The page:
Members of the European Parliament are rooting for the extension the October deadline to sign the comprehensive Economic Partnership Agreement (EPA) between East African Community (EAC) and the EU.
The MPs said the move is meant to salvage Kenya after Tanzania and Burundi stood in the way to the realisation of the deal set to give relief from heavy taxes for the country’s exports to the EU.Tanzania has refused to sign the agreement while Burundi is at the verge of being sanctioned by the European Union following political instability in the country.EU chair of a joint delegation of Trade and Development Committee Bernd Lange attending the 14th United Nations Conference on Trade and Development in Nairobi said Kenya would be the biggest casualty should the two scenarios persist and the EPA is not signed hence the need to save the situation”Our first proposal is to have the October 1st deadline extended to allow for more time and see whether Tanzania will agree to sign or if Burundi will improve her democratic situation and evade sanction from the European Union. “If none of these happen then I expect that Kenya will apply for the GSP plus and when it is received then we can begin the market access regulations and save Kenya,” Mr Lange said.The Generalised System of Preferences (GSP) Plus status will allow Kenya to continue exporting at the current preference terms even if the two countries fail to sort out their issues standing in between the region and a lucrative agreement to one of the world’s largest market.
The scenario now leaves Kenya with a huge headache of dealing with political squabbles of one neigbour as well as convincing another to sign an agreement which they do not have interest in as at now.LDC STATUSKenya is the only country among the East African partners not considered a Least Developed Country (LDC) hence has to depend on the agreement or risk preferential treatment in the lucrative EU market.European parliament member Marie Arena said the EAC countries needed to agree on having a structured agreement without leave any of them out.”The question now is now is not even the details of the agreement but the timeliness and the countries really need to do that this August because as EU parliament, we have no control on sanctions to Burundi or convincing Tanzania to sign the agreement. “Kenya and other members can do that better so that we have a smooth signing sail in this agreement,” Ms Arena said.Under the trade deal, EU would be granted unlimited market access to Kenya for the next two and half decades. Kenya will also enjoy the exemption from the 8 -12 per cent taxes while selling goods to the EU market.UNCOMPETITIVE PRODUCTSShould the deal flop, these taxes will hurt Kenyan exports by making them uncompetitive, forcing exporters to offer up to Sh600 million every month in cumulative discounts to buyers to be at par with the other sellers.A failure will also hurt one of Kenya’s engines of economic growth – agriculture. Close to 90 per cent of the country’s exports to EU are agricultural, agro-processed and manufactured products. The scenario might also spell doom for more than 600,000 workers mainly in the flower farms and fresh food producers.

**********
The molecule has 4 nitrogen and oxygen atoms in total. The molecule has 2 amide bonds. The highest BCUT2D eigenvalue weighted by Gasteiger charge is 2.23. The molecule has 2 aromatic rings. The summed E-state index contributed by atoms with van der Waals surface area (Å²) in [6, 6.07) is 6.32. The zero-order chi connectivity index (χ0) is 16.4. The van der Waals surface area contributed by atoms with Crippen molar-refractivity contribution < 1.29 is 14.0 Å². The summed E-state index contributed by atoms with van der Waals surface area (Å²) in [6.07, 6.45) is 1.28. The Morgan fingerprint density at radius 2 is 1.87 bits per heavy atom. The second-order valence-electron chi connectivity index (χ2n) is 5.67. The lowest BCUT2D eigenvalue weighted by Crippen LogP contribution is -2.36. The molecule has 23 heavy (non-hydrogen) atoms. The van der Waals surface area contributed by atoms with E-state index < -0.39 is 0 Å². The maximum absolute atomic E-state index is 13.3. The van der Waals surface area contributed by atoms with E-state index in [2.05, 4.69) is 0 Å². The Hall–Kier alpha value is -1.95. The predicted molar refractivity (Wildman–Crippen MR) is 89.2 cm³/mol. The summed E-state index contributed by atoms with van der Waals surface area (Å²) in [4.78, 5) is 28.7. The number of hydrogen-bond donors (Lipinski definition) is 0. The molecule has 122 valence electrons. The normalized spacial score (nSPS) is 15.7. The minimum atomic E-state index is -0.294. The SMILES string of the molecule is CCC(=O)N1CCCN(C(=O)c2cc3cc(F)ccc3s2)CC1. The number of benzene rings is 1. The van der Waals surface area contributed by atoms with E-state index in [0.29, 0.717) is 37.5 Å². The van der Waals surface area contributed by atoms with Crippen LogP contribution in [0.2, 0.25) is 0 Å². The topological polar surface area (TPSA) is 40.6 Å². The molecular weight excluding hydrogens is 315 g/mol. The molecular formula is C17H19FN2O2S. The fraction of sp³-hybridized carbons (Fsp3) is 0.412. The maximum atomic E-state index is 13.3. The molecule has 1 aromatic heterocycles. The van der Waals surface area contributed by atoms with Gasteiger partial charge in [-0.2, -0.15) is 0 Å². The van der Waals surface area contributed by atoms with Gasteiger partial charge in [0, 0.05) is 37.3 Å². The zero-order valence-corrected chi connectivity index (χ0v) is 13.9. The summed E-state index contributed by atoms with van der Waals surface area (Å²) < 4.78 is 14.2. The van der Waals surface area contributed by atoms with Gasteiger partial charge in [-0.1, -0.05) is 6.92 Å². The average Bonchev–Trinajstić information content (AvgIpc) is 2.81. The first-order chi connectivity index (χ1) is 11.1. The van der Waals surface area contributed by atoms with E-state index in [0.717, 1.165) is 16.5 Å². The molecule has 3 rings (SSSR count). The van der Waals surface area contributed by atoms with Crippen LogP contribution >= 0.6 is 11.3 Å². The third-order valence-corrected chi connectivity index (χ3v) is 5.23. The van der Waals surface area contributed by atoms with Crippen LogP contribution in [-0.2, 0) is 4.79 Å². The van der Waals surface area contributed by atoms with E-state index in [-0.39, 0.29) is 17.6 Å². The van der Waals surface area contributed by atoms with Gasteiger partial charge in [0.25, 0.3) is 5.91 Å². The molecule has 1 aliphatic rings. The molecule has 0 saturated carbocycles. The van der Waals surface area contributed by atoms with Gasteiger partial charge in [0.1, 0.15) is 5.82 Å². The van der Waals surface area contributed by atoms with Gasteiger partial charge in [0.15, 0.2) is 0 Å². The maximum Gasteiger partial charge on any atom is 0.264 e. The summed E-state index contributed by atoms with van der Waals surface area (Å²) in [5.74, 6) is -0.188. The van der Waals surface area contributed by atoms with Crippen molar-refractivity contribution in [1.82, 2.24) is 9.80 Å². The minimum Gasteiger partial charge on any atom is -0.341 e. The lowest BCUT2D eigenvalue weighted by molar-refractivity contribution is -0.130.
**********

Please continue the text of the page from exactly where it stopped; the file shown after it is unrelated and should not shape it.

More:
It is not the first time Tanzania has been a hurdle in the signing of the EPA. In 2014, Kenya suffered a setback after Tanzania refused to sign the pact that East African delegates negotiated in Brussels. Tanzania now says it is resisting the pact due to strict EU market access conditions.Such non-tariff measures have been cited by a report released by UNCTAD to cost developing countries up to Sh230 billion per year. The amounts equal 10 per cent of their exports to the G20 countries.The South Africa Development Community signed a similar pact but included in the negotiations that the signing can be done even if one member opts out. The European Union in 2013 granted the GSP Plus status to Pakistan, giving the country a duty-free access to the European market.The GSP Plus status only allowed 20 per cent of Pakistani exports to enter the EU market at zero tariffs and 70 per cent at preferential rates meaning Kenya may not enjoy full zero taxes in the GSP deal if it chooses to go it alone.Trade and Industrialisation Cabinet Secretary Adan Mohamed said Tanzania risks falling in the same trap Kenya is in when it attains the middle-income status in the next two years.